I understand why Japan wants to change its politcal position in Asia, but I don’t think this is the right way. Somehow, the powers of Asia need to communicate with each other about co-operation instead of the instense “me vs you” politcal play being done now. If Japan keeps going in this direction, they will miss incrediable oppertunities to make ties with their fellow brethren. Asia is the future and Japan wanting to seperate itself from it is, IMO, not a wise decision. As much as Japanese hate to admit it, Japan is part of Asia.

  7. comment number 7 by: jion999

    Brian

    “Asia is the future and Japan wanting to seperate itself from it is, IMO, not a wise decision.”

    Asia doesn’t mean Korea.
    Japan will not separate from Asia but stay away from Korea.

  8. comment number 8 by: kjeff

    Matt,

    Did the professor say anything of substance in that paragraph, except maybe the background information in red? It looked like he might be getting ready to say something scholarly when he told us what Prime Minister Murayama did twelve years ago, but then he followed it with the lame statement, “Today things are going in a very bad direction, I think.” Why didn’t he explain why the direction is “very bad”?

    To be fair, it was one question(in over a dozen question interview) with no follow-up.

    So it is Japan that is ”playing a dangerous game” and is “worrisome,” not North Korea? Notice again that he is not explaining anything, just making vague prophecies of some unexplained coming diaster. He sounds more like a two-bit fortuneteller than a history professor.

    An F student acting up is just another day at school, and an A student does that, there’s a cause for concern, no? Japan doesn’t want be judged by N.K.’s standard, does it?

    Did Prime Minister Abe deny responsibility for the comfort women? No, he didn’t. He only denied that the Japanese government kidnapped the women. The thing that is reprehensible is Professor Cumings’ misrepresentation of Prime Minister Abe’s statement. And, of course, the interview ends with another unexplained, lame statement of what Professor Cumings “thinks.”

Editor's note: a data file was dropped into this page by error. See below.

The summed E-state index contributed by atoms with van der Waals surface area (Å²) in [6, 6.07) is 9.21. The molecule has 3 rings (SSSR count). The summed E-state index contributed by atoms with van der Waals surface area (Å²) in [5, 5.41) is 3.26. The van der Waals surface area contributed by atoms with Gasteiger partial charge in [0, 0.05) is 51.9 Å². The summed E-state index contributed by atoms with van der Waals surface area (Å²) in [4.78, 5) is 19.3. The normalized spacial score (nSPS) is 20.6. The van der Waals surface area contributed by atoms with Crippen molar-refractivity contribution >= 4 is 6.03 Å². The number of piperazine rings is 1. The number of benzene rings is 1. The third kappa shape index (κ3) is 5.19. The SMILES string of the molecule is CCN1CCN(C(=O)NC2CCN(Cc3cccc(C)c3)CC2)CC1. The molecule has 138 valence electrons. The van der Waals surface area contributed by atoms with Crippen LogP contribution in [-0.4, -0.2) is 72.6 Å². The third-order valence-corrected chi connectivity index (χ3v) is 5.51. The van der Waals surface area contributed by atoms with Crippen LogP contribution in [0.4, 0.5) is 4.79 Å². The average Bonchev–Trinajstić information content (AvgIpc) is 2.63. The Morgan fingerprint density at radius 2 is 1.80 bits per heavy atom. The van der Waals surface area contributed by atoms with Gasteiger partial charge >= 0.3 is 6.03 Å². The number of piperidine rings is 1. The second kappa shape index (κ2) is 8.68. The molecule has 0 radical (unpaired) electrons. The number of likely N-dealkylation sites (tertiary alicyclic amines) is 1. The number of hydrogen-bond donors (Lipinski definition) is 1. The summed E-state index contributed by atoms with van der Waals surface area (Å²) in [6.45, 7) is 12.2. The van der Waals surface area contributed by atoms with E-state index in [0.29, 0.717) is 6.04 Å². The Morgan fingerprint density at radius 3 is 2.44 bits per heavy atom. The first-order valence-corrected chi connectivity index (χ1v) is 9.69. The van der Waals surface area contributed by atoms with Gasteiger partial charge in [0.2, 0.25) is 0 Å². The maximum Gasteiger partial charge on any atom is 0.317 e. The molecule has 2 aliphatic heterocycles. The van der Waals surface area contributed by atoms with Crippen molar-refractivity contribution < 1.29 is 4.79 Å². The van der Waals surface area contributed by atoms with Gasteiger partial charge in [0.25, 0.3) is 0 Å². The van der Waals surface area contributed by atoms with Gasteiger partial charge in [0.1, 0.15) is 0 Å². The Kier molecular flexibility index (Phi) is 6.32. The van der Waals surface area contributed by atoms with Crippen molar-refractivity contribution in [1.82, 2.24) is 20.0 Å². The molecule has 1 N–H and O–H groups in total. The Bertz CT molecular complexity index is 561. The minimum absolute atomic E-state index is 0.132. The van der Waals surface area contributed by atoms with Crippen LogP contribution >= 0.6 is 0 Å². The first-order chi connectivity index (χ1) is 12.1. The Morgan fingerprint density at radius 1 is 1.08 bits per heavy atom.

The whole thing about P.M. Abe and the comfort women issue reminds me of Senator Clinton and the criticsm of her vote on the war. Her response was never ‘incorrect’; it was never ‘wrong’, but it’s never been clear either, if not intentionally unclear,’lawyer talk’ if you will. I think that’s pretty much what most people get when they hear P.M. Abe’s clarification on the comfort women issue.

  9. comment number 9 by: ponta

    Some people want others to say what they want to hear.
    Some people want to say what others want to hear.
    I think that is what’s happening here.

  10. comment number 10 by: General Tiger

    Gerry:

    I would like to congratulate Professor Cumings for finally making my little-known ”Goofball List.”

    That took you a long time. He was on my list years ago.

  11. comment number 11 by: kjeff

    Matt,
    Sorry, it was for Gerry.

  12. comment number 12 by: Brian

    Sorry to disappoint you Jion, but Korea is an unseperable part of Asia. If Japan wants to seperate from Korea than it will be leaving Asia.

  13. comment number 13 by: T_K

    kjeff,

    I still see no signs of the A student acting up. Having a military and encouraging normal patriotism hardly makes their policy analogous to Juche. Hell, by those standards, nearly every first-world nation, including mine, is “moving closer to the Bush administration” (to borrow Graham Webster).